Maintaining teak hardwood is relatively simple. Regular mopping and vacuuming should be sufficient enough for starters. Try to also use warm water weekly or every other week to keep the floors relatively clean. As with any wood flooring, teak hardwood will require an occasional waxing for it to keep its sheen. Be sure to take out any dirt or dust from the surface of the flooring before applying the coats of oil.
In general, teak wood is considered a sustainable, eco-friendly building material. This can help with the overall “greenness” of a building and can have a significantly smaller carbon footprint than other flooring materials. (Visit our types of hardware floors gallery for more species of wood for interior design)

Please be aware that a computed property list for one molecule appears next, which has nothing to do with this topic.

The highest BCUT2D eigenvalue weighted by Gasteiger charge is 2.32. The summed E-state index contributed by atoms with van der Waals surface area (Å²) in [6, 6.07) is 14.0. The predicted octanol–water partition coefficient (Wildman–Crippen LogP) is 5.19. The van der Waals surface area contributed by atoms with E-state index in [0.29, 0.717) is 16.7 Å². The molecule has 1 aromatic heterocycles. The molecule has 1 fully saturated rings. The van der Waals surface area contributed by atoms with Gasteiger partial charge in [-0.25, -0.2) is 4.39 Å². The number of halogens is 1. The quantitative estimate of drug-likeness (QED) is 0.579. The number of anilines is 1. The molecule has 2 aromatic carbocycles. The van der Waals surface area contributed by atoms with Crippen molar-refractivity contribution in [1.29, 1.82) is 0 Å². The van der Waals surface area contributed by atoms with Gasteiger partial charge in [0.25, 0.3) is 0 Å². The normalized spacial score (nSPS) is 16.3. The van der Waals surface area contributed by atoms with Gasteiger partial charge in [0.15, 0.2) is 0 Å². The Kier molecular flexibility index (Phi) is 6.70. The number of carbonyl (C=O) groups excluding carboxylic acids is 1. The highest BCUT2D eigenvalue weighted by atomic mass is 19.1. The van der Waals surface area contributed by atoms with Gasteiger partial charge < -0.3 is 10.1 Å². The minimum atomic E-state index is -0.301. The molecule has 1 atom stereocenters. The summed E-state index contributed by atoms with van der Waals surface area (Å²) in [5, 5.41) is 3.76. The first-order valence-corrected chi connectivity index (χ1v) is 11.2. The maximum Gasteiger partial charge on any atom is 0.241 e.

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Teak Hardwood Flooring Pros and Cons
Teak has many good qualities going for it. Advantages include fairly strong durability. It can handle high traffic, heavy activities, and pets quite well. Splinters and cracks form relatively later than other materials due to how resilient teak flooring can be.
Teak is also fairly resistant to moisture damage. Many homeowners in tropical, humid countries in the Pacific and in Southeast Asia have a preference for teak when it comes to home building materials. Aside from that, it is also strong against any instances of rot and insect infestations.
Its aesthetics has also been a favorite of designers. Teak is a wood species that retains a lot of its natural oils, and so you can choose to leave it unfinished or untreated, and the wood ages quite beautifully. Skipping the finishing and staining step can also be an effective way to cut your costs.